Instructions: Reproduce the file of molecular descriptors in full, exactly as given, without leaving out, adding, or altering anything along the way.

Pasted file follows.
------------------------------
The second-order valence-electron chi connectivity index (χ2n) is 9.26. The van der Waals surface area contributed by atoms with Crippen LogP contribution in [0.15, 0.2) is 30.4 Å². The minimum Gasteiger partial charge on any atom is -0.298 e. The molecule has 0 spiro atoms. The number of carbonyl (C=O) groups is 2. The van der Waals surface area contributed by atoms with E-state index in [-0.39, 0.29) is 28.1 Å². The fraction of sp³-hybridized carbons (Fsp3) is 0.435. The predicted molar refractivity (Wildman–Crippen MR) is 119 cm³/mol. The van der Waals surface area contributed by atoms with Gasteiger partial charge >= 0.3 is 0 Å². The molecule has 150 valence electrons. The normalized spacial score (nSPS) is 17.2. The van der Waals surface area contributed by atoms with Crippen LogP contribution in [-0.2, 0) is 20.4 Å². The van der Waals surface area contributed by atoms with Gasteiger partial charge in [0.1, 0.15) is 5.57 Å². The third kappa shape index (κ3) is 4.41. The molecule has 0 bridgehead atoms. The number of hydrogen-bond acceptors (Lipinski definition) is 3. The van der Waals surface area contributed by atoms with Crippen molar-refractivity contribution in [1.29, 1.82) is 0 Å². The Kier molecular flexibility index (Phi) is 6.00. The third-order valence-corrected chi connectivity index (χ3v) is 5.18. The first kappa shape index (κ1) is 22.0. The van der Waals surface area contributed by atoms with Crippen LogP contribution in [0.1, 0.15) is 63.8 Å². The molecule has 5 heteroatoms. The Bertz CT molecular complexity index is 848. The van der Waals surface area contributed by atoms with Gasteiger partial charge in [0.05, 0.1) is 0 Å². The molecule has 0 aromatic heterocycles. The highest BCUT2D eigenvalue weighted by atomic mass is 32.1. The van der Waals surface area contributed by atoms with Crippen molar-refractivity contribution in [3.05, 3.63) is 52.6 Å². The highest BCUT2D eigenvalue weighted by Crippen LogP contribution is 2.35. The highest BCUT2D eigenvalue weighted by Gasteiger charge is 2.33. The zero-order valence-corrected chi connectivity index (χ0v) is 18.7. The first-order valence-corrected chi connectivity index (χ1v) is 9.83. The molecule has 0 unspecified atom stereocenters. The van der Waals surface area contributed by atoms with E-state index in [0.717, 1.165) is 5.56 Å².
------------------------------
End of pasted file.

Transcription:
The second-order valence-electron chi connectivity index (χ2n) is 9.26. The van der Waals surface area contributed by atoms with Crippen LogP contribution in [0.15, 0.2) is 30.4 Å². The minimum Gasteiger partial charge on any atom is -0.298 e. The molecule has 0 spiro atoms. The number of carbonyl (C=O) groups is 2. The van der Waals surface area contributed by atoms with E-state index in [-0.39, 0.29) is 28.1 Å². The fraction of sp³-hybridized carbons (Fsp3) is 0.435. The predicted molar refractivity (Wildman–Crippen MR) is 119 cm³/mol. The van der Waals surface area contributed by atoms with Gasteiger partial charge >= 0.3 is 0 Å². The molecule has 150 valence electrons. The normalized spacial score (nSPS) is 17.2. The van der Waals surface area contributed by atoms with Crippen LogP contribution in [-0.2, 0) is 20.4 Å². The van der Waals surface area contributed by atoms with Gasteiger partial charge in [0.1, 0.15) is 5.57 Å². The third kappa shape index (κ3) is 4.41. The molecule has 0 bridgehead atoms. The number of hydrogen-bond acceptors (Lipinski definition) is 3. The van der Waals surface area contributed by atoms with Crippen molar-refractivity contribution in [1.29, 1.82) is 0 Å². The Kier molecular flexibility index (Phi) is 6.00. The third-order valence-corrected chi connectivity index (χ3v) is 5.18. The first kappa shape index (κ1) is 22.0. The van der Waals surface area contributed by atoms with Crippen LogP contribution in [0.1, 0.15) is 63.8 Å². The molecule has 5 heteroatoms. The Bertz CT molecular complexity index is 848. The van der Waals surface area contributed by atoms with Gasteiger partial charge in [0.05, 0.1) is 0 Å². The molecule has 0 aromatic heterocycles. The highest BCUT2D eigenvalue weighted by atomic mass is 32.1. The van der Waals surface area contributed by atoms with Crippen molar-refractivity contribution in [3.05, 3.63) is 52.6 Å². The highest BCUT2D eigenvalue weighted by Crippen LogP contribution is 2.35. The highest BCUT2D eigenvalue weighted by Gasteiger charge is 2.33. The zero-order valence-corrected chi connectivity index (χ0v) is 18.7. The first-order valence-corrected chi connectivity index (χ1v) is 9.83. The molecule has 0 unspecified atom stereocenters. The van der Waals surface area contributed by atoms with E-state index in [0.717, 1.165) is 5.56 Å².